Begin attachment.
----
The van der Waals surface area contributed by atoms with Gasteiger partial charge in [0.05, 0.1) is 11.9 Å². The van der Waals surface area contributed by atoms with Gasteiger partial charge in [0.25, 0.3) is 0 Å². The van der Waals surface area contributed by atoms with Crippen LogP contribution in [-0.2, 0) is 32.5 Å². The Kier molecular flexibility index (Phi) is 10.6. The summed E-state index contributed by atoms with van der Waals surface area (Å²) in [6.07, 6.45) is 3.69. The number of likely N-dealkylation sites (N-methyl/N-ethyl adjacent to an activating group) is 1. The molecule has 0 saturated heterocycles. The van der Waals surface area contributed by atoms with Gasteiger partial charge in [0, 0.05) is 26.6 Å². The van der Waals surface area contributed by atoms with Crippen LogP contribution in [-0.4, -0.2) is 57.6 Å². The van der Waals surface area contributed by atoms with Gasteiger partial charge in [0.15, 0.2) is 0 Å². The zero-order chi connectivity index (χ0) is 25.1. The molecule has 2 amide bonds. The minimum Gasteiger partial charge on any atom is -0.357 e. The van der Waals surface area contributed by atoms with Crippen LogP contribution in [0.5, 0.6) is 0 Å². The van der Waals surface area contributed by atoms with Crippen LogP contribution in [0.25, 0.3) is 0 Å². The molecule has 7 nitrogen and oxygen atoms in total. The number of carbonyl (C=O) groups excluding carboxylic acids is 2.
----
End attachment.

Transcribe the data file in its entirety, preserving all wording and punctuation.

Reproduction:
The van der Waals surface area contributed by atoms with Gasteiger partial charge in [0.05, 0.1) is 11.9 Å². The van der Waals surface area contributed by atoms with Gasteiger partial charge in [0.25, 0.3) is 0 Å². The van der Waals surface area contributed by atoms with Crippen LogP contribution in [-0.2, 0) is 32.5 Å². The Kier molecular flexibility index (Phi) is 10.6. The summed E-state index contributed by atoms with van der Waals surface area (Å²) in [6.07, 6.45) is 3.69. The number of likely N-dealkylation sites (N-methyl/N-ethyl adjacent to an activating group) is 1. The molecule has 0 saturated heterocycles. The van der Waals surface area contributed by atoms with Gasteiger partial charge in [0, 0.05) is 26.6 Å². The van der Waals surface area contributed by atoms with Crippen LogP contribution in [-0.4, -0.2) is 57.6 Å². The van der Waals surface area contributed by atoms with Gasteiger partial charge in [0.15, 0.2) is 0 Å². The zero-order chi connectivity index (χ0) is 25.1. The molecule has 2 amide bonds. The minimum Gasteiger partial charge on any atom is -0.357 e. The van der Waals surface area contributed by atoms with Crippen LogP contribution in [0.5, 0.6) is 0 Å². The van der Waals surface area contributed by atoms with Crippen LogP contribution in [0.25, 0.3) is 0 Å². The molecule has 7 nitrogen and oxygen atoms in total. The number of carbonyl (C=O) groups excluding carboxylic acids is 2.